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Many people consult with me because they are experiencing diarrhoea or very loose bowel motions. For those who are ostomates, it is often assumed that loose output is a consequence of the stomal surgery alone. However, there may be other reasons for the loose output which, when rectified, can lead to more appropriate consistency of output which then reduces fluid and nutrient loss. One of these possible reasons is lactose intolerance.
What is lactose intolerance?
Lactose is the sugar molecule found in milk. It is digested by the enzyme lactase that is secreted by intestinal cells. Lactase activity is highest immediately after birth so infants can digest milk appropriately, but in the majority of people lactase activity declines dramatically during childhood and adolescence to about 5 to 10 percent of the activity at birth. Only approximately 30 percent of people retain enough lactase to digest and absorb lactose efficiently throughout adulthood.
The cells that secrete lactase are found in the small intestine, and lactase deficiency may also develop when the lining of the small intestine is:
- damaged by disease, e.g. coeliac disease or Crohn’s disease,
- injured as a result of trauma,
- resected in surgery, e.g. as in the formation of a permanent ileostomy,
- exposed to radiation as a means of treating cancer.
The presence of prolonged diarrhoea or malnutrition can also decline lactase levels. A decline in lactase activity can lead to poor digestion of lactose, otherwise called lactose intolerance.
What are the symptoms of lactose intolerance?
If there is insufficient lactase in the small intestine to digest the amount of lactose consumed in food, then the lactose molecules pass through the small intestine into the colon. Once in the colon, these undigested lactose molecules attract water which can then cause nausea, abdominal discomfort, pain, bloating and diarrhoea that may or may not be frothy. The undigested lactose also becomes food for intestinal bacteria, which multiply and produce gas which leads to flatulence.
These symptoms usually begin between 30 minutes and two hours after consumption of lactose-containing foods, and the severity of symptoms depends on the quantity of lactose that was consumed, and how much lactase activity remains within the intestinal tract of the individual.
Which foods contain lactose?
Dairy products have varying levels of lactose, ranging from zero lactose in some cheeses such as Parmesan, blue vein, cheddar, camembert, brie and feta up to much greater levels found in buttermilk, cow’s milk, dips made from cream cheese and both white and milk chocolate.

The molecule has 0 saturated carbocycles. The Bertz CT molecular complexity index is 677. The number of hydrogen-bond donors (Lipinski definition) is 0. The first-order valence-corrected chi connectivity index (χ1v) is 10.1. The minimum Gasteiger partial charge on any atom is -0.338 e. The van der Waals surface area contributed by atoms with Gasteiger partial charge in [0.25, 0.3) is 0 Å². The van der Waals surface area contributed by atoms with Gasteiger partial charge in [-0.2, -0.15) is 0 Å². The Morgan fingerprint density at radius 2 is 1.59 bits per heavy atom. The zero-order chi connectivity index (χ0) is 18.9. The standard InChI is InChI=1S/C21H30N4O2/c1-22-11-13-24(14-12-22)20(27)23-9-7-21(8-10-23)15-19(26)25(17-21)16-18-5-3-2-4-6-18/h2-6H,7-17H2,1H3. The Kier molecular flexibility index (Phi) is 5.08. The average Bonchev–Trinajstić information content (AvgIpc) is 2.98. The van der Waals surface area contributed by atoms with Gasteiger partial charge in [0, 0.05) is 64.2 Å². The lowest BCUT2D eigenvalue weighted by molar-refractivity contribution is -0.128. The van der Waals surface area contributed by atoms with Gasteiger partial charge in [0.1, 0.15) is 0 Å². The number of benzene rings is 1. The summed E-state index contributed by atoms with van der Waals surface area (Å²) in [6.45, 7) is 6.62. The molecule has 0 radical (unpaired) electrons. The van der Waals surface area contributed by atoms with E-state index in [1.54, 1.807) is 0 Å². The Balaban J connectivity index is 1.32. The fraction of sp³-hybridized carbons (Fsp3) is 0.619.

Therefore, if you are lactose intolerant, it is advisable to avoid large quantities of:
- milk and all milk-based products (unless they are lactose free);
- cream, sour cream, crème fraiche;
- most kinds of yoghurt (some very acidic yoghurts tend to contain less lactose because the bacteria in the yoghurt help to digest the lactose);
- cottage cheese, cream cheese and cheese spreads;
- sauces made from milk or cream, such as white sauce, cheese sauce etc.;
- quiche, frittata, flans, pancakes, custard, batter and other products containing milk;
- rice and other forms of pudding made from milk products;
- most home-made cakes, as they tend to contain milk (products made from butter but not milk such as biscuits, cookies and pastry are usually better tolerated);
- sheep and goat’s milk (these contain less lactose than cow’s milk but are not lactose free);
- ice cream, as this can be particularly difficult for people with lactose intolerance to digest (not only is the ice cream made from milk, but extra lactose is often added to improve the texture);
- packaged dessert mixes, as these tend to contain lactose;
- chocolate made from milk products;
- any food containing the words ‘milk solids’ or ‘non-fat milk solids’ on the product label (lactose is added to many processed foods, including breads, canned and powdered soups, cookies, pancakes mixes, powdered drink mixes such as flavoured coffee, Milo, Ovaltine, drinking chocolate, processed breakfast cereals, processed meats and salad dressings);
- lactose in medicines (lactose powder is used in many tablets and capsules to bulk up the drug);
- lactose-based foods on an empty stomach.
Is it necessary to avoid all lactose?
Generally speaking, people who are lactose intolerant can still tolerate some lactose so it is not necessary to give up all dairy foods. Usually up to 12 g of lactose per day or up to 4 g per meal can be consumed without symptoms. More than this may lead to the debilitating symptoms outlined above. However, please note that lactose intolerance is not a serious threat to health, and can be managed via dietary modification.
Ostomates may vary in the symptoms they experience as a result of lactose intolerance due to individual variability in the amount and health of intestinal tract that is remaining after stomal surgery. People who have an ileostomy may experience a more watery output as a result of lactose intolerance, whereas those with a colostomy may find that bloating and flatulence are the greatest indicator due to bacteria in the colon fermenting the lactose and producing gas.
In all cases it is possible to implement strategies to restore lactase levels so that lactose can be digested more fully and completely, thus reducing debilitating symptoms. There are supplemental strategies that can heal the intestinal lining so that it is more able to produce lactase, and also supplements that have the capacity to support lactose digestion. Treatment of Crohn’s disease may also restore lactase levels.
If you are avoiding large quantities of lactose-containing foods but still experiencing symptoms of lactose intolerance, then other possible causes may need to be explored. If you wish to do this, please contact me for a consultation.
Wishing you good health and happy days,